In a remote corner of South Sudan—where I was running a medical program with MSF/Doctors Without Borders—I was called to a difficult birth in the middle of the night. When I arrived our doctor and midwife were trying to resuscitate the baby. I quickly realized that they didn’t know how and I intervened. We started giving the baby breaths and he soon started breathing on his own.
This experience affected me deeply. I thought of all the health workers across the world who face the anguish of a newborn not breathing and don’t know how to help. It’s an infrequently needed but life-saving skill—a skill every birth attendant needs to know.
I imagined video zooming in on that relatively simple resuscitation procedure—showing health workers how a limp blue newborn can come alive with breaths. It’s extraordinary to see. I knew if health workers could see that, they would never forget it. It was in that moment that the first seeds of Global Health Media Project were planted.
I imagined video … showing health workers how a limp blue newborn can come alive with breaths…
I knew if they could see that, they would never forget it.
I knew real-life video had the power to teach like no other medium. I also knew there were very few videos addressing the realities faced by health workers in low-resource settings. This was a huge gap.
At first I tried to interest some of the larger global health organizations in producing videos but they weren’t receptive to a new approach at that time. As I would re-visit my experience with the newborn in South Sudan, I knew the world couldn’t wait for the big players to get on board. I had no background in video production but knew this could be the answer to critical training gaps that were being faced by frontline health workers every day.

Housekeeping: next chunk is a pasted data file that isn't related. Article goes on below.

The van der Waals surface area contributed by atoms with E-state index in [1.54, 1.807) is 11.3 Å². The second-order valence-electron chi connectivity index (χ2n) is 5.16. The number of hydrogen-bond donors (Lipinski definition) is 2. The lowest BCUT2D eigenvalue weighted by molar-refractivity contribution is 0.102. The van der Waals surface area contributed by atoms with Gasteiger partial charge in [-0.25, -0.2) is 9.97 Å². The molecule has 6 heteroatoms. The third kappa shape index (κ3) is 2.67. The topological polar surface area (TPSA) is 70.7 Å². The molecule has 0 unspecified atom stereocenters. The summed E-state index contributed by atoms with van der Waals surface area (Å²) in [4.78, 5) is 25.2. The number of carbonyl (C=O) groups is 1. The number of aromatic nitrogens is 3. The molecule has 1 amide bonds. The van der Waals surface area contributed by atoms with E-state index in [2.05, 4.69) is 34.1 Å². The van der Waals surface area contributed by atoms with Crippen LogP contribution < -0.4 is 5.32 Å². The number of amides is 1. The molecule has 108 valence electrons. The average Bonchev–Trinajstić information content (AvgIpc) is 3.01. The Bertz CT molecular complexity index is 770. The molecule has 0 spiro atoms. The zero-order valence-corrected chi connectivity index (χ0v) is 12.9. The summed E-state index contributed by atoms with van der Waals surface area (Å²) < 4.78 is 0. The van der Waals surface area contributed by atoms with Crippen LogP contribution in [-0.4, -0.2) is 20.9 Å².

With limited financial resources, I assembled a small, talented, and dedicated team of people to create life-saving health care teaching videos for the developing world. Our clarity of vision, commitment and sense of urgency propelled us forward over many obstacles from funding to production challenges. But we persevered knowing the impact we could make on the global health community.
From the first video, we learned these tools resonated with the needs of global health organizations and health workers as we received extraordinary testimonials and feedback. Our videos are being shared widely and finding their way into training programs, distance learning courses, apps, and websites—and into the hands of frontline health workers.
As of the beginning of 2021, we have completed 150+ videos in 50 languages (80 including our three animations) that have been watched over 500 million times and used by more than 7,000 organizations worldwide.
Since the Covid-19 pandemic, the uptake of our videos has surged as digital and distant learning solutions are increasingly relevant and needed. At the same time, technological advances continue to lower the cost and expand the reach of digital resources into the world’s most underserved areas.
Thank you for taking an interest in our work and our mission—to help save lives, one health care teaching video at a time.
Learn more about our story by reading these articles and listening to our podcast.
A Picture of Health, Harvard Public Health Magazine, Spring 2015
Alumna Spotlight, Yale Nursing Matters, Summer 2016